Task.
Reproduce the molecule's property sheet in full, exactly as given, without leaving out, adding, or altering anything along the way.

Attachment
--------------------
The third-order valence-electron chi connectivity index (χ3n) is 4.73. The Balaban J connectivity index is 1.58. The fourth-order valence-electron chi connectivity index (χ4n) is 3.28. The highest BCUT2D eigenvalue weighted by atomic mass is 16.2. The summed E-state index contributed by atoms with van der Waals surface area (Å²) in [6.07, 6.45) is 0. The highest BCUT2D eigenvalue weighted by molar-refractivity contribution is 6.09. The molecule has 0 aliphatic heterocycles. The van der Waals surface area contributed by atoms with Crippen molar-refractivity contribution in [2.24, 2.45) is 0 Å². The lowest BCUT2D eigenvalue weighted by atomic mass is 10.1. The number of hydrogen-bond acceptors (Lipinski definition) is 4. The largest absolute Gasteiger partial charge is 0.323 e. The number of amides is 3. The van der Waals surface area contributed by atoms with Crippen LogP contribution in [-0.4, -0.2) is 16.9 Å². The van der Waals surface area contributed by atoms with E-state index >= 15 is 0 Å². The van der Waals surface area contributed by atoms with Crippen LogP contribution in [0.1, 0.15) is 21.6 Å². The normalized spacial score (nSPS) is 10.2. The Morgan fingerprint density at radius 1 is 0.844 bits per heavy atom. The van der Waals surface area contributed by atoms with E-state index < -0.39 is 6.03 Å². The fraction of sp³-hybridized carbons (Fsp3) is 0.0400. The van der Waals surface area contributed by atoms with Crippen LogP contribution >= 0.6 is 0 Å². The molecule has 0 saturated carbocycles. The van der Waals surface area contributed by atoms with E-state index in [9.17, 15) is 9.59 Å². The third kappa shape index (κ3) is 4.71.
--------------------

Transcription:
The third-order valence-electron chi connectivity index (χ3n) is 4.73. The Balaban J connectivity index is 1.58. The fourth-order valence-electron chi connectivity index (χ4n) is 3.28. The highest BCUT2D eigenvalue weighted by atomic mass is 16.2. The summed E-state index contributed by atoms with van der Waals surface area (Å²) in [6.07, 6.45) is 0. The highest BCUT2D eigenvalue weighted by molar-refractivity contribution is 6.09. The molecule has 0 aliphatic heterocycles. The van der Waals surface area contributed by atoms with Crippen molar-refractivity contribution in [2.24, 2.45) is 0 Å². The lowest BCUT2D eigenvalue weighted by atomic mass is 10.1. The number of hydrogen-bond acceptors (Lipinski definition) is 4. The largest absolute Gasteiger partial charge is 0.323 e. The number of amides is 3. The van der Waals surface area contributed by atoms with Crippen LogP contribution in [-0.4, -0.2) is 16.9 Å². The van der Waals surface area contributed by atoms with E-state index >= 15 is 0 Å². The van der Waals surface area contributed by atoms with Crippen LogP contribution in [0.1, 0.15) is 21.6 Å². The normalized spacial score (nSPS) is 10.2. The Morgan fingerprint density at radius 1 is 0.844 bits per heavy atom. The van der Waals surface area contributed by atoms with E-state index < -0.39 is 6.03 Å². The fraction of sp³-hybridized carbons (Fsp3) is 0.0400. The van der Waals surface area contributed by atoms with Crippen LogP contribution >= 0.6 is 0 Å². The molecule has 0 saturated carbocycles. The van der Waals surface area contributed by atoms with E-state index in [9.17, 15) is 9.59 Å². The third kappa shape index (κ3) is 4.71.